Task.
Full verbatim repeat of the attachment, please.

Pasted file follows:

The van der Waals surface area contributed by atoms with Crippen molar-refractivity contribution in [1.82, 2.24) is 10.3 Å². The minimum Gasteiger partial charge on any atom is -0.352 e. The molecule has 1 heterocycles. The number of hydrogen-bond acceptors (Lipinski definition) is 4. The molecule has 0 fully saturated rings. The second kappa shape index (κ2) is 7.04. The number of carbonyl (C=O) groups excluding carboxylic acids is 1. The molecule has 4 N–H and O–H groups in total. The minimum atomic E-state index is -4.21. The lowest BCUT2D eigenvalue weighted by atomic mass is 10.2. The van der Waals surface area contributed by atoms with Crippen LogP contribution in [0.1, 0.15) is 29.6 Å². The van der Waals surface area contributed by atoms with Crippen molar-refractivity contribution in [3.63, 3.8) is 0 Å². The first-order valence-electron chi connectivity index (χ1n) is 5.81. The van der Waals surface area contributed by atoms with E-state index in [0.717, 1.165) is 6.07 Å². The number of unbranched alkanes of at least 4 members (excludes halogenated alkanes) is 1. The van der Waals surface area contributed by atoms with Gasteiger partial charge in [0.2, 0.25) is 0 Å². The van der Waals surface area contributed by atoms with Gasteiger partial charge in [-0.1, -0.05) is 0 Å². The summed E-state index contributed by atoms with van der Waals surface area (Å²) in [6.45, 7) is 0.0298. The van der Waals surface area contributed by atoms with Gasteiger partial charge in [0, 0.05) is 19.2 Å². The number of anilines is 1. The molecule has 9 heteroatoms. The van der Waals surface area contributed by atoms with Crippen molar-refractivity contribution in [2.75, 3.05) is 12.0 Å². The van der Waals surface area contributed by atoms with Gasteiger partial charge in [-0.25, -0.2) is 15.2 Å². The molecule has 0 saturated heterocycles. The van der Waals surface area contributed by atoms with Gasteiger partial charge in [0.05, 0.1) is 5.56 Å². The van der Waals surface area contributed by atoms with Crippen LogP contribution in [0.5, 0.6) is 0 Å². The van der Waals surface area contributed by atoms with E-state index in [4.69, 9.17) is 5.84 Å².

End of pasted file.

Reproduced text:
The van der Waals surface area contributed by atoms with Crippen molar-refractivity contribution in [1.82, 2.24) is 10.3 Å². The minimum Gasteiger partial charge on any atom is -0.352 e. The molecule has 1 heterocycles. The number of hydrogen-bond acceptors (Lipinski definition) is 4. The molecule has 0 fully saturated rings. The second kappa shape index (κ2) is 7.04. The number of carbonyl (C=O) groups excluding carboxylic acids is 1. The molecule has 4 N–H and O–H groups in total. The minimum atomic E-state index is -4.21. The lowest BCUT2D eigenvalue weighted by atomic mass is 10.2. The van der Waals surface area contributed by atoms with Crippen LogP contribution in [0.1, 0.15) is 29.6 Å². The van der Waals surface area contributed by atoms with Crippen molar-refractivity contribution in [3.63, 3.8) is 0 Å². The first-order valence-electron chi connectivity index (χ1n) is 5.81. The van der Waals surface area contributed by atoms with E-state index in [0.717, 1.165) is 6.07 Å². The number of unbranched alkanes of at least 4 members (excludes halogenated alkanes) is 1. The van der Waals surface area contributed by atoms with Gasteiger partial charge in [0.2, 0.25) is 0 Å². The van der Waals surface area contributed by atoms with Gasteiger partial charge in [-0.1, -0.05) is 0 Å². The summed E-state index contributed by atoms with van der Waals surface area (Å²) in [6.45, 7) is 0.0298. The van der Waals surface area contributed by atoms with Gasteiger partial charge in [0, 0.05) is 19.2 Å². The number of anilines is 1. The molecule has 9 heteroatoms. The van der Waals surface area contributed by atoms with Crippen molar-refractivity contribution in [2.75, 3.05) is 12.0 Å². The van der Waals surface area contributed by atoms with Gasteiger partial charge in [-0.25, -0.2) is 15.2 Å². The molecule has 0 saturated heterocycles. The van der Waals surface area contributed by atoms with Gasteiger partial charge in [0.05, 0.1) is 5.56 Å². The van der Waals surface area contributed by atoms with Crippen LogP contribution in [0.5, 0.6) is 0 Å². The van der Waals surface area contributed by atoms with E-state index in [4.69, 9.17) is 5.84 Å².